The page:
D.C. Considers Looser Restrictions On Keeping Chickens | WAMU 88.5 - American University Radio

: News

Filed Under:

D.C. Considers Looser Restrictions On Keeping Chickens

Play associated audio
A new proposal could make it easier for D.C residents to keep chickens.
Morgue File
A new proposal could make it easier for D.C residents to keep chickens.

The D.C. Council is considering easing restrictions on raising chickens in the city.

Currently, it's illegal to have chickens within 50 feet of homes in the District. But D.C. Council Member Tommy Wells is proposing legislation to allow chickens if neighbors say it's all right.

Wells drafted the bill on behalf of a family in his district that had eight hens confiscated recently by animal control officers. The mother of that family tells the Washington Examiner they kept the birds as pets, but also because she says with two young children, they go through a dozen eggs a week.

Wells' bill would require would-be chicken keepers to get written consent from 80 percent of the households within 100 feet of the proposed coop. And if even one neighbor objects, the coop would have to go. The bill also requires annual permits and spells out sanitary requirements. Roosters would not be allowed under the legislation.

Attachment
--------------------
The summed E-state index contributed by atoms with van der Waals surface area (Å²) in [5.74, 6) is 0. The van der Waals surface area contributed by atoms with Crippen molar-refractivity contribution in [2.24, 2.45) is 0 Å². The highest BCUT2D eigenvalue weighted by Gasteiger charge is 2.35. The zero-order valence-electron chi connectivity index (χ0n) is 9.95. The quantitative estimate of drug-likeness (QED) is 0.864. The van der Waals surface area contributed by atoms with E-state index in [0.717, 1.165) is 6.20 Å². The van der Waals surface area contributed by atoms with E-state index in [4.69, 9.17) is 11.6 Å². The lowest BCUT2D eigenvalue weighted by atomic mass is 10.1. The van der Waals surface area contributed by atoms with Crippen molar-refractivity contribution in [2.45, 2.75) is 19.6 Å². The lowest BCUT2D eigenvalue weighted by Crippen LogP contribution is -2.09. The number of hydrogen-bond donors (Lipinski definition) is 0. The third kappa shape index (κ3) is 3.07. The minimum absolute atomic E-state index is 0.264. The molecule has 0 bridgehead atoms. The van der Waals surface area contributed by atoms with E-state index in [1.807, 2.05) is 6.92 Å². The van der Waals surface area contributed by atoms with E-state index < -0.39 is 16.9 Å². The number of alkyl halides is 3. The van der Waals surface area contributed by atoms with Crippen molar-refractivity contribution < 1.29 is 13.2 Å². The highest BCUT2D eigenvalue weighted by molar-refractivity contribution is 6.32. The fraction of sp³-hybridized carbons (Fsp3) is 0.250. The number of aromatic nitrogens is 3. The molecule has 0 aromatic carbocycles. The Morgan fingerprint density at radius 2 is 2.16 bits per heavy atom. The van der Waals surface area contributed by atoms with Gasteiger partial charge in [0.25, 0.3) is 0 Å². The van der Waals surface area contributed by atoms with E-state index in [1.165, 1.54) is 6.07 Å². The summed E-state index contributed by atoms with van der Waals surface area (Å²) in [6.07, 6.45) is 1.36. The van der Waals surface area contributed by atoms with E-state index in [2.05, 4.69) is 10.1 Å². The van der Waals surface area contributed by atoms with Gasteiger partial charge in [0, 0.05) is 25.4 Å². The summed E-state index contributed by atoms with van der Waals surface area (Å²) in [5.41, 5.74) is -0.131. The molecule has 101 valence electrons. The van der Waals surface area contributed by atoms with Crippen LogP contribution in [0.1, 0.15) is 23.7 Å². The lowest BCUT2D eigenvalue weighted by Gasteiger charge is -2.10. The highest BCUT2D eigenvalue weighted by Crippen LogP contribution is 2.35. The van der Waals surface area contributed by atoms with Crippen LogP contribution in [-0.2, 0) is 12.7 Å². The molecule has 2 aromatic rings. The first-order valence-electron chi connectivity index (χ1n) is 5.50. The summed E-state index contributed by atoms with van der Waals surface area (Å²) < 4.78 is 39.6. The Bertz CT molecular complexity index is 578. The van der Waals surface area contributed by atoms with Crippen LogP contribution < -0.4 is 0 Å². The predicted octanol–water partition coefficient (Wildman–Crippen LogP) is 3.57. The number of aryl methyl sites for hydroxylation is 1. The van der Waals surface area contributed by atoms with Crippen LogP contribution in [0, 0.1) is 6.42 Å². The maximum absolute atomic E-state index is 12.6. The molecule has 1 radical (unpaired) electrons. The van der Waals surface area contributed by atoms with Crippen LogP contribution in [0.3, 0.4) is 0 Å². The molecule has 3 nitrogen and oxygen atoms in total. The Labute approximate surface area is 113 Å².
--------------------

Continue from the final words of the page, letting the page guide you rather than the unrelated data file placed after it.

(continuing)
Matt McCleskey reports...

WAMU 88.5

Art Beat With Lauren Landau, July 23

You can see a horror flick or attend a film festival about the events and heroes of the Civil Rights Movement.

NPR

Fruit Recall Hits Trader Joe's, Costco, Wal-Mart Stores

The recall applies to "certain lots of whole peaches (white and yellow), nectarines (white and yellow), plums and pluots" from a California packing company, the FDA says.
NPR

California Nurses Union Braces For Contract Battle

The largest union of nurses in California starts contract negotiations Thursday with Kaiser Permanente's hospitals. Talks went smoothly four years ago, but this round will likely be more contentious.
NPR

A Plan To Untangle Our Digital Lives After We're Gone

In the digital age, our online accounts don't die with us. A proposed law might determine what does happen to them. But the tech industry warns the measure could threaten the privacy of the deceased.

Leave a Comment

Help keep the conversation civil. Please refer to our Terms of Use and Code of Conduct before posting your comments.